Saturday, December 14, 2013

HfM:Ch9 Emancipation from the World

This is part of the Handbook for Mankind series, a review of Buddhadasa's book by the same name.  Read the full text of Chapter 9: Emancipation from the World here.
See an index of my posts in this series here.

The first part of this post will be a summary of Buddhadasa's words in this chapter.  The second part of the post, the "My Take" section, will be my opinion and commentary on the chapter.

Summary - Chapter 9: Emancipation from the World

The goal of vipassana (clear insight) practice is to end dukkha, transcending the worldly condition into the "supra-mundane" plane.

To understand that, let's look at the mundane plane.  It has three levels:
  1. Sensual: Contented in the various pleasures of the senses
  2. Forms: Contented in concentrating on various forms
  3. Formless: Contented in concentrating on concepts

All mundane beings, from earthly beasts to celestial beings, operate at these levels. Without active consideration, most beings settle into the sensual level as a default.

During the Buddha's time, several people had devoted themselves to maintaining the higher levels of the mundane plane. However, their concentration left them as nothing more than blissful rocks or logs, and they still struggled with desires and dissatisfaction.

Similarly, there are levels on the supra-mundane plane on the path to enlightenment; the Fruit of the Path. They are:
  1. The Stream-Enterer (sotapanna)
  2. The Once-Returner (sakadagami)
  3. The Non-Returner (anagami)
  4. The Perfected Individual (arahant)

An individual at these supra-mundane levels is known as an ariya. The level you are at corresponds to the level of release on has from the mundane world. This release is judged by assessing the Ten Fetters; ten subtle ties to the world. Once you are free of these fetters, you are truly free indeed. They are:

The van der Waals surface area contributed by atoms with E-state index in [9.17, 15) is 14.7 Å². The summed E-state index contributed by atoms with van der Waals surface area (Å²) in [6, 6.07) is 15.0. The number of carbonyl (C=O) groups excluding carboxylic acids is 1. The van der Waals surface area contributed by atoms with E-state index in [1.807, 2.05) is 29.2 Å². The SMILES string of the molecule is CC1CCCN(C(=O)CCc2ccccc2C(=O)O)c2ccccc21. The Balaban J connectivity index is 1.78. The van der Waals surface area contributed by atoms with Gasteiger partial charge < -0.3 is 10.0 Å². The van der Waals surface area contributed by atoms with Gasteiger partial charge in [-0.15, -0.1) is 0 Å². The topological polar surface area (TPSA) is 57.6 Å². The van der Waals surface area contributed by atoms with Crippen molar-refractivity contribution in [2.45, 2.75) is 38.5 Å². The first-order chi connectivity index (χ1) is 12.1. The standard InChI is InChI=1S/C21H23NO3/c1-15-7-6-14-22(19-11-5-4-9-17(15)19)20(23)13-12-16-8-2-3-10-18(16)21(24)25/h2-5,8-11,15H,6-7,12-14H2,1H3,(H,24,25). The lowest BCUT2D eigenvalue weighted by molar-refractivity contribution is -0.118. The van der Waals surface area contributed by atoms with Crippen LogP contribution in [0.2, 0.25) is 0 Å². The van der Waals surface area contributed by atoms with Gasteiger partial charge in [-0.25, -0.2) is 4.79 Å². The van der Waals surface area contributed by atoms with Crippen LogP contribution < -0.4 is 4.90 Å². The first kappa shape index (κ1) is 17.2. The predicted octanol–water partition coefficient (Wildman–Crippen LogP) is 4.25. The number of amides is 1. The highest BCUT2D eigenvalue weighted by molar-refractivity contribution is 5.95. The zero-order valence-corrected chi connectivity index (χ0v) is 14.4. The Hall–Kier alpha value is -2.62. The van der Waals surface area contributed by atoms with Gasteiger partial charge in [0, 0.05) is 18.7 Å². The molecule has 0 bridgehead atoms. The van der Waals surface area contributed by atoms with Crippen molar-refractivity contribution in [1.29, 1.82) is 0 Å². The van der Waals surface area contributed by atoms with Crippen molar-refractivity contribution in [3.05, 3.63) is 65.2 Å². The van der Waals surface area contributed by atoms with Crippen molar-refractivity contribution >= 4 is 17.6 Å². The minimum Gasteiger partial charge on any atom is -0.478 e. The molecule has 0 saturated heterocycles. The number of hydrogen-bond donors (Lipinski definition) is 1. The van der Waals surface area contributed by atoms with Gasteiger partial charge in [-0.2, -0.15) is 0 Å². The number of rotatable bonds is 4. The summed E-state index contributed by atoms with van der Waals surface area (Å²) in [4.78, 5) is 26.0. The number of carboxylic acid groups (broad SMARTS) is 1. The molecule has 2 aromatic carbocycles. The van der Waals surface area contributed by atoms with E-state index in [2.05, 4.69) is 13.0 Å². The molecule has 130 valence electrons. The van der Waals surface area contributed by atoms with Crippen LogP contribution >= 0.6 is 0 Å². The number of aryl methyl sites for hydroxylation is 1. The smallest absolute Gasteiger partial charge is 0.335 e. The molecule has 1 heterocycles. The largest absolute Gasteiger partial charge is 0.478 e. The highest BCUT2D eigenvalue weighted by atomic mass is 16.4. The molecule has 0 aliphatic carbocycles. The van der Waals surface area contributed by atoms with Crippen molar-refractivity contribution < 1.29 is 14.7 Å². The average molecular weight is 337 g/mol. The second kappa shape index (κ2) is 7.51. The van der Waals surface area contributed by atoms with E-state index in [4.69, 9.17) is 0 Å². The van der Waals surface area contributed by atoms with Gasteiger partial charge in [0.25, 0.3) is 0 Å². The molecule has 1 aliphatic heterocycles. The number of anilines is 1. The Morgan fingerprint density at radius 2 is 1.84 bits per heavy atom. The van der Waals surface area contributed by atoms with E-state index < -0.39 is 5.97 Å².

1. Self-belief: Dropping the misconception that the body and mind are your self. (What is meant by self, and why it doesn't really exist, was discussed in Chapter 6)
  2. Doubt: Liberation from the uncertainty that the Buddhist path is the right and true path.
  3. Superstition: Releasing the misunderstanding that rules, rites, rituals, or objects hold some sort of special power.

When these first three fetters have been cut, a person has become an ariya at the level of the Stream-Enterer. They have been released from the most basic levels of bondage, and have entered the stream which will flow on to nirvana.

The next level of the supra-mundane comes after attenuating greed, hatred, and delusion to such a degree that there is only a feeble attachment to sensuality remaining. At this point, the ariya becomes a Once-Returner, as such a person will likely only dip back into the mundane worldliness only once.
  1. Sensuality: The attachment to and satisfaction in sensual things is completely extinguished.
  2. Ill-Will: All anger, resentment, hatred, annoyance, etc. are vanquished.

These two fetters are two sides of the same coin. Sensuality results from satisfaction, while ill-will results from dissatisfaction.

Once an ariya has released themselves of these first five fetters, they are said to be a Non-Returner, for they will never again return to the mundane worldliness, but instead will continue progress to nirvana.
  1. Bliss of Concentration on Objects with Form: Becoming free of the allure of deep concentration on object forms.
  2. Bliss of Concentration on Formless Objects: Similar to the sixth fetter, but instead pertaining to concentration on things like concepts, space, emptiness, etc.
  3. Awareness of Superiority or Inferiority: Ridding yourself of the delusion of having a status that is better or worse relative to another, further transcending the notions of "good" and "bad".
  4. Agitation of the Mind: Developing a mind that is not perturbed by sensory inputs.

An ariya having attained liberation from these nine fetters may still have some curiosity or inquisitiveness about things, but someone who has attained nirvana has no such interest in anything. In such an enlightened person, partiality is abolished, and nothing can provoke him or her to interest or action, even in the face of deadly circumstances. With the nine fetters cut, and advancing toward nirvana, the ariya is known as an arahant.